After flying out of Japan I had a short stop-over in Kuala Lumpur, before heading to Borneo. This island – which is partially Malaysian (Sarawak and Sabah), partially Indonesian (Kalimantan) and also contains the small sultanate of Brunei – had been on my mind since talking to the lovely Chris on my Galapagos trip. Based on her descriptions and the information I got out of the guidebooks, Borneo must be one big adventure park filled with jungle, animals and surrounded by marine life. My kind of place. I flew in to Kuching in Sarawak and I am on my way up to Kota Kinabula in Sabah. Before flying back to Singapore from there, I’m planning to do some decent jungle trekking, adventure caving, maybe climb a mountain on the way and dive at one of the world’s best diving spots.
My adventure starts in the Kelabit Highlands, a remote area up in the Sarawak region. From the provincial town of Miri, I took a small aeroplane to reach Bario. There were only three people taking the plane, myself and two people who later would turn out to be my hosts. Although it was pleasant to have the plane almost to myself, the views outside were rather frightening. Soon after taking off from Miri, I could see the endless view of palm oil plantations and the logging roads cutting through whatever forest that was remaining. What once had been a pristine rainforest, now had been cut or burnt down and replaced by endless rows of palm trees. Clearly this is a profitable business for Malaysia and some of its inhabitants, however the environmental damage seems to be high.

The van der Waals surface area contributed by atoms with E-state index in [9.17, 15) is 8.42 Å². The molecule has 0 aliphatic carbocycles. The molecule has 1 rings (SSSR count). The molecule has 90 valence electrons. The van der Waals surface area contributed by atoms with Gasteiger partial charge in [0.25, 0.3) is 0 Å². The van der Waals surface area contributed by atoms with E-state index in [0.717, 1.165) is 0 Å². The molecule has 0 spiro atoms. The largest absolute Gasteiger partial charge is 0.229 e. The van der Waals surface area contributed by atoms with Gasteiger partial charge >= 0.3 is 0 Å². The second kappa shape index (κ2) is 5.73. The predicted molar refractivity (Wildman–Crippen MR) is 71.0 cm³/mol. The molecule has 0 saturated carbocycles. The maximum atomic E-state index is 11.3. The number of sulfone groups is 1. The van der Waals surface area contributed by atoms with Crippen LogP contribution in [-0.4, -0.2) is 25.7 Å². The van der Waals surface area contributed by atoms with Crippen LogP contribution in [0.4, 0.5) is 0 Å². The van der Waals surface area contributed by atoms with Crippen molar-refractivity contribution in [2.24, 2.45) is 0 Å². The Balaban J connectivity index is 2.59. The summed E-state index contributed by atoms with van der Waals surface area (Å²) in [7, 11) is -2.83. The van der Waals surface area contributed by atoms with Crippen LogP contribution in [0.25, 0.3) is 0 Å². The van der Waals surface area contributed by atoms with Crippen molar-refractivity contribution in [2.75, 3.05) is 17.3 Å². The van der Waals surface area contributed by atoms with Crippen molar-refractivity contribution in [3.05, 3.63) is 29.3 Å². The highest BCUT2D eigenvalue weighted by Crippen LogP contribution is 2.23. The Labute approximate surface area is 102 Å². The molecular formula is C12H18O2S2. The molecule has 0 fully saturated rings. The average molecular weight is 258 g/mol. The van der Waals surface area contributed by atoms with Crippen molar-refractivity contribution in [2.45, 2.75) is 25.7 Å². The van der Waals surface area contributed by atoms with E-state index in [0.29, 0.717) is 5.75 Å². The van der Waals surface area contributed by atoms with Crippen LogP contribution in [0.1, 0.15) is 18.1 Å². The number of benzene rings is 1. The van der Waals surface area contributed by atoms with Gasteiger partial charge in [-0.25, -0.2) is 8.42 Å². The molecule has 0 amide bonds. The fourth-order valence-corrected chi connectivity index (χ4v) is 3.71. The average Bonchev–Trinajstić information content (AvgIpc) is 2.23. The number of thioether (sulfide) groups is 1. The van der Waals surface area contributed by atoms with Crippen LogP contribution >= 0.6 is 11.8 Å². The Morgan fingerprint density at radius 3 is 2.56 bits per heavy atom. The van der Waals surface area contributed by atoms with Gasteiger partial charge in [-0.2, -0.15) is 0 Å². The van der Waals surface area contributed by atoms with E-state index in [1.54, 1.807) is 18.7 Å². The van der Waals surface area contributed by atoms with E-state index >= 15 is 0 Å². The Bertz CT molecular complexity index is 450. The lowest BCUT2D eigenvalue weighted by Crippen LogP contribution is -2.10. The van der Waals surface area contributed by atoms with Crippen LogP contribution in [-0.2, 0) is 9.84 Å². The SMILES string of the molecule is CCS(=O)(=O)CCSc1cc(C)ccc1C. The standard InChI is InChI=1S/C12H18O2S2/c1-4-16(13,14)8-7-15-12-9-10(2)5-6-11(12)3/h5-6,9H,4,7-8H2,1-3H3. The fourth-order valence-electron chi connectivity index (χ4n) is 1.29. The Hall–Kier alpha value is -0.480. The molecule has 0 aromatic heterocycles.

Upon arrival in Bario, I had to sign in and found out that only four other people had signed in earlier that month. On the positive side this meant that this place was just as un-touristy as I was hoping for, on the negative side it meant that it would be impossible to find any other tourists to share a guide with for a big trek. Instead of staying in Bario an already remote village of 800 people, I decided to along with Mrs. Supang and Mr. Nabun, my fellow passengers who run the Batu Ritung homestay in Pa-Lungan. This tiny village of 100 people is not yet connected by road, so we set off on a journey by jeep, then by boat and finally a one hour walk to get at their place. It might be quite an effort to get here, but it is surely wearth it. Surrounded by lush green hills, I had found maybe the most peaceful location of my trip up until now. They are planning to build a road connection in a couple of years, cell phone signal only reached this place a couple of months ago and for internet connection you have to walk all the way back to Bario.